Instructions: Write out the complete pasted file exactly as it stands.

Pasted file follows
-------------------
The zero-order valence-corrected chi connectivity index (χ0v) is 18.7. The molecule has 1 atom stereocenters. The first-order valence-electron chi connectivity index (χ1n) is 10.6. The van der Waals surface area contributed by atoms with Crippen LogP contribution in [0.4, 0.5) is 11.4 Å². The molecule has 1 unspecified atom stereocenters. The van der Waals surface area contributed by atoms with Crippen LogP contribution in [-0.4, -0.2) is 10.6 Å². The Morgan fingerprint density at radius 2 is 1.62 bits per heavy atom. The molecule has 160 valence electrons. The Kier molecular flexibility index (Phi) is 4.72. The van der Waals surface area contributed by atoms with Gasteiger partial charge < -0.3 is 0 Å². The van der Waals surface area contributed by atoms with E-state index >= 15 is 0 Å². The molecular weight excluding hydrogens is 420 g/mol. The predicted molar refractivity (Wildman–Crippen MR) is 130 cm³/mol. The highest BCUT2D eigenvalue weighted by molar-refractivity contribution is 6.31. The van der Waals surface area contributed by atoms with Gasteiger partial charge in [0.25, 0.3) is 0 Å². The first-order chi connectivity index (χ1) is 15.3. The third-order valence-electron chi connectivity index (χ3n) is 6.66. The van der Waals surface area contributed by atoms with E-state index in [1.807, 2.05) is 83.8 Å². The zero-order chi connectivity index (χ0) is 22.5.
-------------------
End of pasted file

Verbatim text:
The zero-order valence-corrected chi connectivity index (χ0v) is 18.7. The molecule has 1 atom stereocenters. The first-order valence-electron chi connectivity index (χ1n) is 10.6. The van der Waals surface area contributed by atoms with Crippen LogP contribution in [0.4, 0.5) is 11.4 Å². The molecule has 1 unspecified atom stereocenters. The van der Waals surface area contributed by atoms with Crippen LogP contribution in [-0.4, -0.2) is 10.6 Å². The Morgan fingerprint density at radius 2 is 1.62 bits per heavy atom. The molecule has 160 valence electrons. The Kier molecular flexibility index (Phi) is 4.72. The van der Waals surface area contributed by atoms with Gasteiger partial charge < -0.3 is 0 Å². The van der Waals surface area contributed by atoms with E-state index >= 15 is 0 Å². The molecular weight excluding hydrogens is 420 g/mol. The predicted molar refractivity (Wildman–Crippen MR) is 130 cm³/mol. The highest BCUT2D eigenvalue weighted by molar-refractivity contribution is 6.31. The van der Waals surface area contributed by atoms with Gasteiger partial charge in [0.25, 0.3) is 0 Å². The first-order chi connectivity index (χ1) is 15.3. The third-order valence-electron chi connectivity index (χ3n) is 6.66. The van der Waals surface area contributed by atoms with E-state index in [1.807, 2.05) is 83.8 Å². The zero-order chi connectivity index (χ0) is 22.5.